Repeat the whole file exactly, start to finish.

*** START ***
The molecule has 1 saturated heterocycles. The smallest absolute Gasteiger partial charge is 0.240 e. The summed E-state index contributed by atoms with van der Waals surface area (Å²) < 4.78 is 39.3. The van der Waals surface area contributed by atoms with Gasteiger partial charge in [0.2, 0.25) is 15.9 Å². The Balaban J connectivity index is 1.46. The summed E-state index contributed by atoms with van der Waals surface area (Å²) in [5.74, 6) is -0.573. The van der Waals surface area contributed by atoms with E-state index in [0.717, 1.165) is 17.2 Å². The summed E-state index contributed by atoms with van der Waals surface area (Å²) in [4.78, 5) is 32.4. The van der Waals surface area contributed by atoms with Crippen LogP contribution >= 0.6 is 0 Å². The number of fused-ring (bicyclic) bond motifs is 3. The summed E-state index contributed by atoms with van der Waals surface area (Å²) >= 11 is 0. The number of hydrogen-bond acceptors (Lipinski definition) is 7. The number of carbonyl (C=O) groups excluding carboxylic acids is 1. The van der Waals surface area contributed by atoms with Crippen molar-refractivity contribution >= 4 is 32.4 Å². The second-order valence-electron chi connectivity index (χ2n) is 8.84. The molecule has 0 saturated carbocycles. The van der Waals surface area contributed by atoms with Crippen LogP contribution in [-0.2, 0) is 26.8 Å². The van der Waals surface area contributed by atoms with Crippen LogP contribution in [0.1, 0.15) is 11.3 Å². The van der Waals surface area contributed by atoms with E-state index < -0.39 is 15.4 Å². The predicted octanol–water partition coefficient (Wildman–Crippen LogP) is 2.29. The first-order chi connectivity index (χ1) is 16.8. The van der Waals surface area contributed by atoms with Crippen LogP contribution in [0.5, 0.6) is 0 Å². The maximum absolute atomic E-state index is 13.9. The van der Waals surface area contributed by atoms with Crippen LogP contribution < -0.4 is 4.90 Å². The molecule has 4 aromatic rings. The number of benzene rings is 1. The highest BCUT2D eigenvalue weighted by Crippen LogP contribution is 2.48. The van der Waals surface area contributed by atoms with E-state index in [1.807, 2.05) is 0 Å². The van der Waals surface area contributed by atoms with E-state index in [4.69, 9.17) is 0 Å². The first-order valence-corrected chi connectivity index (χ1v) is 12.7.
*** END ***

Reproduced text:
The molecule has 1 saturated heterocycles. The smallest absolute Gasteiger partial charge is 0.240 e. The summed E-state index contributed by atoms with van der Waals surface area (Å²) < 4.78 is 39.3. The van der Waals surface area contributed by atoms with Gasteiger partial charge in [0.2, 0.25) is 15.9 Å². The Balaban J connectivity index is 1.46. The summed E-state index contributed by atoms with van der Waals surface area (Å²) in [5.74, 6) is -0.573. The van der Waals surface area contributed by atoms with E-state index in [0.717, 1.165) is 17.2 Å². The summed E-state index contributed by atoms with van der Waals surface area (Å²) in [4.78, 5) is 32.4. The van der Waals surface area contributed by atoms with Crippen LogP contribution >= 0.6 is 0 Å². The number of fused-ring (bicyclic) bond motifs is 3. The summed E-state index contributed by atoms with van der Waals surface area (Å²) >= 11 is 0. The number of hydrogen-bond acceptors (Lipinski definition) is 7. The number of carbonyl (C=O) groups excluding carboxylic acids is 1. The van der Waals surface area contributed by atoms with Crippen molar-refractivity contribution >= 4 is 32.4 Å². The second-order valence-electron chi connectivity index (χ2n) is 8.84. The molecule has 0 saturated carbocycles. The van der Waals surface area contributed by atoms with Crippen LogP contribution in [-0.2, 0) is 26.8 Å². The van der Waals surface area contributed by atoms with Crippen LogP contribution in [0.1, 0.15) is 11.3 Å². The van der Waals surface area contributed by atoms with E-state index < -0.39 is 15.4 Å². The predicted octanol–water partition coefficient (Wildman–Crippen LogP) is 2.29. The first-order chi connectivity index (χ1) is 16.8. The van der Waals surface area contributed by atoms with Crippen LogP contribution in [0.5, 0.6) is 0 Å². The maximum absolute atomic E-state index is 13.9. The van der Waals surface area contributed by atoms with Crippen LogP contribution < -0.4 is 4.90 Å². The molecule has 4 aromatic rings. The number of benzene rings is 1. The highest BCUT2D eigenvalue weighted by Crippen LogP contribution is 2.48. The van der Waals surface area contributed by atoms with E-state index in [1.807, 2.05) is 0 Å². The van der Waals surface area contributed by atoms with E-state index in [4.69, 9.17) is 0 Å². The first-order valence-corrected chi connectivity index (χ1v) is 12.7.